According to another aspect of the present invention, a method of selectively processing signals from multiple antennas is provided. The method includes the steps of providing a first antenna for communicating signals within a first directional coverage zone and providing a second antenna for communicating signals within a second directional coverage zone. The method also includes the steps of determining orientation of the first and second antennas, determining location of one or more remote signal communication devices, and storing coverage patterns for the first and second antennas. The method further includes the steps of selecting signals communicating with the first and second antennas based on orientation of the first and second antennas, the location of the one or more remote signal communication devices, and the antenna coverage patterns for the first and second antennas.
These and other features, advantages and objects of the present invention will be further understood and appreciated by those skilled in the art by reference to the following specification, claims and appended drawings.
The present invention will now be described, by way of example, with reference to the accompanying drawings, in which:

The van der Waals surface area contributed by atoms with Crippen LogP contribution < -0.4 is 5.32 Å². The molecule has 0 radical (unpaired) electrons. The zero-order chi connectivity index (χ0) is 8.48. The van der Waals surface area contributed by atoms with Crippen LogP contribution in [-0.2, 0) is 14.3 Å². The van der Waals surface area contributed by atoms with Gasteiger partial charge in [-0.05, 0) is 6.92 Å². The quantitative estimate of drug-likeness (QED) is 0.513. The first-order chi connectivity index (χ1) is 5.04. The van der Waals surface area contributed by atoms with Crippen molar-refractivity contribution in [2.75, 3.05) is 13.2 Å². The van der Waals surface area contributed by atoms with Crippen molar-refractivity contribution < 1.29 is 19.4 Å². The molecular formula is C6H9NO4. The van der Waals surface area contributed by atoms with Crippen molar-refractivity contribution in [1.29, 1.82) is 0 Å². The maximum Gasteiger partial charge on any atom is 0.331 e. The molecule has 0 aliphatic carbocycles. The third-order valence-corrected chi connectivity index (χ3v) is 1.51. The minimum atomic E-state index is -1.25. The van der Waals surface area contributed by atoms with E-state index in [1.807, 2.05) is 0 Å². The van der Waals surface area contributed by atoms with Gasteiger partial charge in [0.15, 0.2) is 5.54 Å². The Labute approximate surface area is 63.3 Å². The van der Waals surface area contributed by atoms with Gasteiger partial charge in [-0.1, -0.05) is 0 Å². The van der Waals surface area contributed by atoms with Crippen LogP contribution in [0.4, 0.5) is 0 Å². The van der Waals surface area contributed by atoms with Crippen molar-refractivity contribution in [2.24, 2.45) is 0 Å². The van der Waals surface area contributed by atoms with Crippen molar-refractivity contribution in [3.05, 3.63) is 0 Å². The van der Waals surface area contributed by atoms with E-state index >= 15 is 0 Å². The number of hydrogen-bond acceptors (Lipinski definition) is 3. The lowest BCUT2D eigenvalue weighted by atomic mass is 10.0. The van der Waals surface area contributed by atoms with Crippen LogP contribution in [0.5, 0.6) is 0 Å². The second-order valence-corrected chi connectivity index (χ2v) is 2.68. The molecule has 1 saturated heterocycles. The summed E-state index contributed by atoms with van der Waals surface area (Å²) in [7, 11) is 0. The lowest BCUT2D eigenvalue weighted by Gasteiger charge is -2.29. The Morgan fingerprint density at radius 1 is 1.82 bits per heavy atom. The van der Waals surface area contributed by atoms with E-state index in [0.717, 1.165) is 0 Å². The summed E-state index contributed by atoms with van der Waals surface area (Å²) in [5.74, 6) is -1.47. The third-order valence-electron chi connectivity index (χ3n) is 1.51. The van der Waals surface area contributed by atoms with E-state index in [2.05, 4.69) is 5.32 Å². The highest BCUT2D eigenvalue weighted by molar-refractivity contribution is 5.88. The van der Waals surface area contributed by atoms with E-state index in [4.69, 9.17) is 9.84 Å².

The vehicle 10 is equipped with a receiver system, including signal receivers in the form of first and second antennas 20A and 20B for receiving radio frequency (RF) signals broadcast by satellites 26 and 28. The first and second antennas 20A and 20B are shown mounted on the upper side of the exterior rearview mirrors on opposite sides of the vehicle 10. In the embodiment shown, the antenna system employs two separate antennas 20A and 20B each of which are directional pointing antennas. The antenna 20A has a first directional signal coverage zone 21A, while antenna 20B has a second directional signal coverage zone 21B. The first and second directional signal coverage zones 21A and 21B are centered in different directions and each covers only a portion of the hemisphere. It should be appreciated that any of a number of antennas and antenna arrangements may be employed on various locations of the vehicle 10 for receiving and/or transmitting signals to communicate with remote satellites and/or terrestrial-based communication devices.
The vehicle 10 is further illustrated including a global positioning system (GPS) receiver 22 shown mounted on the roof 16. The GPS receiver 22 provides a signal indicative of position of the vehicle 10 and orientation (direction) of the vehicle 10 when the vehicle 10 is in motion. The vehicle 10 may further include a compass 24 for providing a directional heading, particularly when the vehicle 10 is not moving.
The vehicle 10 further includes an SDAR receiver 30 shown in